In this subgroup, there were a total of 275 deaths during a mean follow-up period of 4.0 years (range, 6 months to 16.4 years; median, 3 years). The unadjusted mortality rate was 50% for the unfit-to-unfit; 42% for the unfit-to-fit; 37% for the fit-to-unfit; and 23% for the fit-to-fit. To assess the relative mortality risk among these categories, we performed a Cox proportional hazards analysis, adjusted for the same factors used in the primary analysis, using the unfit-to-unfit category as the reference group. The mortality risk was 61% lower in the fit-to-fit group (hazard ratio=0.39; CI, 0.28 to 0.54; P<0.001) and 41% lower in the fit-to-unfit group (hazard ratio=0.59; CI, 0.41 to 0.85; P=0.005). Individuals who were unfit during the initial test but became fit by the second test (unfit-to-fit) had a 35% lower mortality risk (hazard ratio=0.65; CI, 0.46 to 0.93; P=0.019) compared with subjects who were unfit at both examinations.
In the present study, the association between exercise capacity and all-cause mortality in older male veterans (65 to 92 years) was assessed. Our findings support an inverse, graded, and independent association between impaired exercise capacity and all-cause mortality risk. For every 1-MET increase in exercise capacity, the mortality risk was 12% lower for the entire cohort and for the 2 age categories.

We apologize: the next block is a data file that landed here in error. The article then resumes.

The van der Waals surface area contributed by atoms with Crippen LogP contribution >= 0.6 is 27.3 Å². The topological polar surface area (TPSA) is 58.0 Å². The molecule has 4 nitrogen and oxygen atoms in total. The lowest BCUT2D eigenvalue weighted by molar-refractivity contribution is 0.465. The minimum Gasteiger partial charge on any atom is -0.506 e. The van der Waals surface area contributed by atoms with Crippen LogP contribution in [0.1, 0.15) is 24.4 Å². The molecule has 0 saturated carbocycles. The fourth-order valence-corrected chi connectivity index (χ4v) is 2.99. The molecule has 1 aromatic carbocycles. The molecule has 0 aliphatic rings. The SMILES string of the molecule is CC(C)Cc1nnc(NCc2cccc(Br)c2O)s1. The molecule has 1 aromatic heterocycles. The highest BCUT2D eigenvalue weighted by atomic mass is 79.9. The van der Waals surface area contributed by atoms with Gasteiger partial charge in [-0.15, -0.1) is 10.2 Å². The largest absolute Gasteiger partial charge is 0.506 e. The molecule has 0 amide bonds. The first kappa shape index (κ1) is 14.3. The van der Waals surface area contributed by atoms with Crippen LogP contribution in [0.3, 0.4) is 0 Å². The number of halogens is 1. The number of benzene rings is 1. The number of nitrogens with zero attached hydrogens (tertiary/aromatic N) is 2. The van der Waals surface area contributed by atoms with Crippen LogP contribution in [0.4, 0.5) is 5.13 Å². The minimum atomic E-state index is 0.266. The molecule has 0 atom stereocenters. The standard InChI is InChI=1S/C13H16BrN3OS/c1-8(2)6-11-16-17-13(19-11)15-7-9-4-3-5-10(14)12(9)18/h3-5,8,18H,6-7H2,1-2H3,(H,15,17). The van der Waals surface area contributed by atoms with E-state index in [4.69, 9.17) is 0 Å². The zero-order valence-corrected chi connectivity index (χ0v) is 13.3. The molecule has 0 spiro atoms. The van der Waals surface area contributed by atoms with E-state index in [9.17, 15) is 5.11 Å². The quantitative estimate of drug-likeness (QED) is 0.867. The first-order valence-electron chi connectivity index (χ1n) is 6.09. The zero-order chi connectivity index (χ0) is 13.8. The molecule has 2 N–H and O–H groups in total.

When fitness categories were considered, comparisons between the lowest fitness category (≤4 METs) and those who achieved 4.1 to 5.0 METs (next fitness category) revealed similar risk. Mortality risk then declined significantly for the remaining fitness categories, ranging from ≈40% for those who achieved 5.1 to 6 METs to 60% for those who achieved >9 METs. We observed similar results when the mortality and exercise capacity association was examined within each age category. Collectively, these findings suggest that an exercise capacity of >5 METs may be necessary for significant health benefits for those aged ≥65 years and confirm previous reports in broader age populations.1,2,5,9